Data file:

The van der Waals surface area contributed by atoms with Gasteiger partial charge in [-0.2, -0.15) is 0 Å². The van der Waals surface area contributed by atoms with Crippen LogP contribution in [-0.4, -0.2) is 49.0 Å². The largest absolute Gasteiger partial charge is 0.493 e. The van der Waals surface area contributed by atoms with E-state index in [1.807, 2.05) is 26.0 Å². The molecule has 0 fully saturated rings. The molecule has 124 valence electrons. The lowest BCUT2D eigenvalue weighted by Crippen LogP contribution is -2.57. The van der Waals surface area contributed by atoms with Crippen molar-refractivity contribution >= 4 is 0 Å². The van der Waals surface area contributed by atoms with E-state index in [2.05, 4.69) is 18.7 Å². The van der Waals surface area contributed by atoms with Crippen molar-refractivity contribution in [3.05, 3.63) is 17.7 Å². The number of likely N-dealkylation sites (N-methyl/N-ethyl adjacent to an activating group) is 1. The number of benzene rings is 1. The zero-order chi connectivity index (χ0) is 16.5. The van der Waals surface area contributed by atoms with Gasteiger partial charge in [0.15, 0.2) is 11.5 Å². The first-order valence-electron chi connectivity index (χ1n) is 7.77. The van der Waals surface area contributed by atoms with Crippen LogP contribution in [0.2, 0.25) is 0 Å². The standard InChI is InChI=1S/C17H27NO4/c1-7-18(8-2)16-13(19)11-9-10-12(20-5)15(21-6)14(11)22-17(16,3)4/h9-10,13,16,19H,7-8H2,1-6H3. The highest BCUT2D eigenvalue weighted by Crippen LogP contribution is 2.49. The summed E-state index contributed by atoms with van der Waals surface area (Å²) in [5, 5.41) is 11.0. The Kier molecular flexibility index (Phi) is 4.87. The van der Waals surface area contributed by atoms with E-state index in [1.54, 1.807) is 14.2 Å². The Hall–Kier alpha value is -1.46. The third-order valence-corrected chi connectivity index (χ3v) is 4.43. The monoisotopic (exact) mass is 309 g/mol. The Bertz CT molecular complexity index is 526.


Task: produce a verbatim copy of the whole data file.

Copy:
The van der Waals surface area contributed by atoms with Gasteiger partial charge in [-0.2, -0.15) is 0 Å². The van der Waals surface area contributed by atoms with Crippen LogP contribution in [-0.4, -0.2) is 49.0 Å². The largest absolute Gasteiger partial charge is 0.493 e. The van der Waals surface area contributed by atoms with E-state index in [1.807, 2.05) is 26.0 Å². The molecule has 0 fully saturated rings. The molecule has 124 valence electrons. The lowest BCUT2D eigenvalue weighted by Crippen LogP contribution is -2.57. The van der Waals surface area contributed by atoms with Crippen molar-refractivity contribution >= 4 is 0 Å². The van der Waals surface area contributed by atoms with E-state index in [2.05, 4.69) is 18.7 Å². The van der Waals surface area contributed by atoms with Crippen molar-refractivity contribution in [3.05, 3.63) is 17.7 Å². The number of likely N-dealkylation sites (N-methyl/N-ethyl adjacent to an activating group) is 1. The number of benzene rings is 1. The zero-order chi connectivity index (χ0) is 16.5. The van der Waals surface area contributed by atoms with Gasteiger partial charge in [0.15, 0.2) is 11.5 Å². The first-order valence-electron chi connectivity index (χ1n) is 7.77. The van der Waals surface area contributed by atoms with Crippen LogP contribution in [0.2, 0.25) is 0 Å². The standard InChI is InChI=1S/C17H27NO4/c1-7-18(8-2)16-13(19)11-9-10-12(20-5)15(21-6)14(11)22-17(16,3)4/h9-10,13,16,19H,7-8H2,1-6H3. The highest BCUT2D eigenvalue weighted by Crippen LogP contribution is 2.49. The summed E-state index contributed by atoms with van der Waals surface area (Å²) in [5, 5.41) is 11.0. The Kier molecular flexibility index (Phi) is 4.87. The van der Waals surface area contributed by atoms with E-state index in [1.54, 1.807) is 14.2 Å². The Hall–Kier alpha value is -1.46. The third-order valence-corrected chi connectivity index (χ3v) is 4.43. The monoisotopic (exact) mass is 309 g/mol. The Bertz CT molecular complexity index is 526.